Overbearing managers and command and control working practices can squish employee creativity and ownership leaving them feeling resentful and unfulfilled. In consulting and professional services firms project work is often “salami sliced” to reduce risk. The same is also true in many other industries and sectors. And by the time a particular project or change programme begins to show meaningful results, those involved in its earlier stages have long since finished their involvement. Consequentially employees are unable to take ownership of the positive changes they have helped bring about. For working professionals with a strong desire to make a visible impact, this is a significant problem.
So what can I do about my dissatisfaction now?
1. First, don’t rush to hand in your notice. Start by identifying your top 2 / 3 personal development priorities.
What do you love doing? What are you curious about learning? Maybe you want to develop skills that are only partly relevant to your current job. After several years work, I realised I felt most fulfilled when I was actively developing my clients skills. I got immense satisfaction from coaching my clients and seeing them use their new-found knowledge to advance their own careers. It made me realise that continuing to develop my coaching skills was a personal priority, even though client coaching only made up a small part of my work.
2. Once you have a clear idea of your development priorities speak to your boss.
You need to ascertain whether your current employer can support you in your personal development goals. Don’t assume he or she will be unable to help. Sometimes a well constructed business case can help you convince your boss to let you go on an unrelated training course, or lead a new project. Make it personal, and explain clearly how the development opportunity will help you perform better. And be creative – there are many different ways to acquire skills besides training courses.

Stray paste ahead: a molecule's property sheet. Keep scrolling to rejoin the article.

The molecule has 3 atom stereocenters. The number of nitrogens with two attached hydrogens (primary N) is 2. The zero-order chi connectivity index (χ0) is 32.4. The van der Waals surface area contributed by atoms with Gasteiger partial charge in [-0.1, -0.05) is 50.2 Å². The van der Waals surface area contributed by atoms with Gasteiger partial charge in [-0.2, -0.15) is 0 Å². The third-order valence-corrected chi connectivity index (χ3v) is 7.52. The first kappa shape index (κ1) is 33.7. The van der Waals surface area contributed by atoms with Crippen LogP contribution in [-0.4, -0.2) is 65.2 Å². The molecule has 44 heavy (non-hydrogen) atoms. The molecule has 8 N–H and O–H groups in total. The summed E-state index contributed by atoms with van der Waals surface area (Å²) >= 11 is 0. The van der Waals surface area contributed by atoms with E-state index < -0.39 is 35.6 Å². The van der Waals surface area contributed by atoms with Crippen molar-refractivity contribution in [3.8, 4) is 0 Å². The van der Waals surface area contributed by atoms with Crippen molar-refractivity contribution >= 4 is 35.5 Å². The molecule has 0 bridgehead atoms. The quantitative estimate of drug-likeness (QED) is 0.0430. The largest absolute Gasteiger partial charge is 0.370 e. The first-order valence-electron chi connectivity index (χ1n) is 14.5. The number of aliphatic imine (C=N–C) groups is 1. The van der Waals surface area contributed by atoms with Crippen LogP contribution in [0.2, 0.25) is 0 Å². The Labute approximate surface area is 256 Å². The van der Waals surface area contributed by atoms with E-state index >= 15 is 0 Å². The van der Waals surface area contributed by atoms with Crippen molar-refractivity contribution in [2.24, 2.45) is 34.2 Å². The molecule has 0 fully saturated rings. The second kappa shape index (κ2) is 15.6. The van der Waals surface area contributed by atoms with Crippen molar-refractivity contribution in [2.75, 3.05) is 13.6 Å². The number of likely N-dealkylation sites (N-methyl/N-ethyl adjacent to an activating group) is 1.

My ex-boss was fantastic at giving me projects and internal opportunities to develop my priority skills. Many larger organisations also offer internal secondments and departmental transfers. Even if your boss is unable to support you developing your priority skills in work, don’t forget to explore opportunities to develop them outside of work. Taking a sabbatical from your job can often be a great way to develop an unrelated skill without losing job security.
3. Finally, if your current employer really can’t help, ask yourself whether any single job is going to give you what you seek.
There is a difference between wanting to acquire a range of different skills, and simultaneously using them! If your existing employer is unable to help you use your priority skills, stop and ask yourself whether any one job or occupation is likely to do so. Do research and speak to others who possess the skills you are seeking to develop.
If the answer to this last question is no, consider negotiating a reduction in hours from your existing employer. Then, use the time liberated to pick up a second part time job utilising the unused skill. For more information about this option check out my post on portfolio careers. If however the answer to this last question is yes, it might be you have identified a viable alternative career. Only in this last case, once you have identified an alternative role, and accepted a new job offer, should that resignation letter land on your boss’s desk…